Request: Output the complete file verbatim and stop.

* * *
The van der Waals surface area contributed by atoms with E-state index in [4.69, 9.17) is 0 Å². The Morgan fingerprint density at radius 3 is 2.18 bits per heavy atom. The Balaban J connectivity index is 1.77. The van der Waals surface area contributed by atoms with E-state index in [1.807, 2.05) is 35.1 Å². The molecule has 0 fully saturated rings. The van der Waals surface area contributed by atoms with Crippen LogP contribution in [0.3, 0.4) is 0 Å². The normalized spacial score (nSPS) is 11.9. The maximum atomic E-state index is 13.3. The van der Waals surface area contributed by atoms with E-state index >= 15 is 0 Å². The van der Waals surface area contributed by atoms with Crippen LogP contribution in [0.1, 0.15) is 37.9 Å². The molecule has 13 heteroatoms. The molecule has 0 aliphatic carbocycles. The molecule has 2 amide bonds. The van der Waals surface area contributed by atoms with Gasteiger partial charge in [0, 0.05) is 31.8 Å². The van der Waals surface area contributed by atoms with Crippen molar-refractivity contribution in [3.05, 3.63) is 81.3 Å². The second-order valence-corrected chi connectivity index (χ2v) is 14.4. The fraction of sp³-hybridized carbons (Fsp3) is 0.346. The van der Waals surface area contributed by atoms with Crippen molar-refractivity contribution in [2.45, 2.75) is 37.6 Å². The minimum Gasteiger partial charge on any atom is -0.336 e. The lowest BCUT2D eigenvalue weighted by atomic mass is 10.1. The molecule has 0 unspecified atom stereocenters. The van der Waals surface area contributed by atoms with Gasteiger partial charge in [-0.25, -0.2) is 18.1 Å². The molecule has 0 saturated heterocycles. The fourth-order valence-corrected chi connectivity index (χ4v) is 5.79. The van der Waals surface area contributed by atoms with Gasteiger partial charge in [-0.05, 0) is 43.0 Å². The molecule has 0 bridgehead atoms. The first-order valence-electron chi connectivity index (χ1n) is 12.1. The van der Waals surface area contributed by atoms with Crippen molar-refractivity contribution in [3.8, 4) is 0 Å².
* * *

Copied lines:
The van der Waals surface area contributed by atoms with E-state index in [4.69, 9.17) is 0 Å². The Morgan fingerprint density at radius 3 is 2.18 bits per heavy atom. The Balaban J connectivity index is 1.77. The van der Waals surface area contributed by atoms with E-state index in [1.807, 2.05) is 35.1 Å². The molecule has 0 fully saturated rings. The van der Waals surface area contributed by atoms with Crippen LogP contribution in [0.3, 0.4) is 0 Å². The normalized spacial score (nSPS) is 11.9. The maximum atomic E-state index is 13.3. The van der Waals surface area contributed by atoms with E-state index >= 15 is 0 Å². The van der Waals surface area contributed by atoms with Crippen LogP contribution in [0.1, 0.15) is 37.9 Å². The molecule has 13 heteroatoms. The molecule has 0 aliphatic carbocycles. The molecule has 2 amide bonds. The van der Waals surface area contributed by atoms with Gasteiger partial charge in [0, 0.05) is 31.8 Å². The van der Waals surface area contributed by atoms with Crippen molar-refractivity contribution in [3.05, 3.63) is 81.3 Å². The second-order valence-corrected chi connectivity index (χ2v) is 14.4. The fraction of sp³-hybridized carbons (Fsp3) is 0.346. The van der Waals surface area contributed by atoms with Crippen molar-refractivity contribution in [2.45, 2.75) is 37.6 Å². The minimum Gasteiger partial charge on any atom is -0.336 e. The lowest BCUT2D eigenvalue weighted by atomic mass is 10.1. The molecule has 0 unspecified atom stereocenters. The van der Waals surface area contributed by atoms with Gasteiger partial charge in [-0.25, -0.2) is 18.1 Å². The molecule has 0 saturated heterocycles. The fourth-order valence-corrected chi connectivity index (χ4v) is 5.79. The van der Waals surface area contributed by atoms with Gasteiger partial charge in [-0.05, 0) is 43.0 Å². The molecule has 0 bridgehead atoms. The first-order valence-electron chi connectivity index (χ1n) is 12.1. The van der Waals surface area contributed by atoms with Crippen molar-refractivity contribution in [3.8, 4) is 0 Å².